g. Urbanisation is an irreversible trend. Rather than viewing it as an evil, we have to make it an integral part of our policy for development. Urbanisation has to be viewed as an opportunity to use modern technology to create a wholesome and secure habitat while reaping the economic benefits that it offers.
h. Transparency is now a sine qua non for good governance. We are in a digital age where the tools and modes of communication, like social media, are powerful instruments to share and explain the thoughts and actions of the government. This trend will only increase with time. Government and governance have to be conducted in an environment of total transparency – using technology to reduce opacity and thereby, the potential for misadventures in governing.
In essence, effective governance in India will rest on the following pillars:
a. Pro-people agenda that fulfils the aspirations of the society as well as individual,
b. Pro-active in anticipating and responding to their needs,
c. Participative, by involvement of citizens,
d. Empowering women in all aspects
e. Inclusion of all groups, with special attention to the economically weak (garib), the SC, ST and OBC communities, the rural sector and farmers (gaon and kisan), youth and all categories of minorities.
f. Equality of opportunity to our country’s youth,
g. Transparency through the use of technology to make government visible and responsive.
In the context of governance structures, the changed requirements of our country, point to the need for setting up an institution that serves as a Think Tank of the government – a directional and policy dynamo. The proposed institution has to provide governments at the central and state levels with relevant strategic and technical advice across the spectrum of key elements of policy. This includes matters of national and international import on the economic front, dissemination of best practices from within the country as well as from other nations, the infusion of new policy ideas and specific issue-based support. The institution has to be able to respond to the changing and more integrated world that India is part of.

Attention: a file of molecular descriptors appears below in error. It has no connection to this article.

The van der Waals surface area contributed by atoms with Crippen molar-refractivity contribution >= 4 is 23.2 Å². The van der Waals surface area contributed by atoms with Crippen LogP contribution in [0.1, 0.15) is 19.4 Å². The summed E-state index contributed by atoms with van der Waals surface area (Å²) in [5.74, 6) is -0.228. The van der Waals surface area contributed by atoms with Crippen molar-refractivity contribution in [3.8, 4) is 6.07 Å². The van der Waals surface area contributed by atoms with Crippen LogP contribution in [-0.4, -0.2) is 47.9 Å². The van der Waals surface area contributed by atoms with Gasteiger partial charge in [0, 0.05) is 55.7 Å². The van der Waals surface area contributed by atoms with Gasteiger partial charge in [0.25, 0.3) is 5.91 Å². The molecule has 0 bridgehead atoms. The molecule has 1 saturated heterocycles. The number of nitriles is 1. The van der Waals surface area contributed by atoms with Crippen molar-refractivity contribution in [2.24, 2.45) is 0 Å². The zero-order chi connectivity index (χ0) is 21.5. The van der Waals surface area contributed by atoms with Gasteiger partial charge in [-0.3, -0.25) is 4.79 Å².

An important evolutionary change from the past will be replacing a centre-to-state one-way flow of policy by a genuine and continuing partnership with the states. The institution must have the necessary resources, knowledge, skills and, ability to act with speed to provide the strategic policy vision for the government as well as deal with contingent issues.
Perhaps most importantly, the institution must adhere to the tenet that while incorporating positive influences from the world, no single model can be transplanted from outside into the Indian scenario. We need to find our own strategy for growth. The new institution has to zero in on what will work in and for India. It will be a Bharatiya approach to development.
i. Vice-Chairperson: To be appointed by the Prime Minister
ii. Members: Full-time
iii. Part-time members: Maximum of 2 from leading universities research organizations and other relevant institutions in an ex-officio capacity. Part time members will be on a rotational basis.
iv. Ex Officio members: Maximum of 4 members of the Union Council of Ministers to be nominated by the Prime Minister.
v. Chief Executive Officer : To be appointed by the Prime Minister for a fixed tenure, in the rank of Secretary to the Government of India.
vi. Secretariat as deemed necessary.
At the invitation of the President of the European Council Mr. Charles Michel, Prime Minister Shri Narendra Modi participated in the India-EU Leaders’ Meeting today.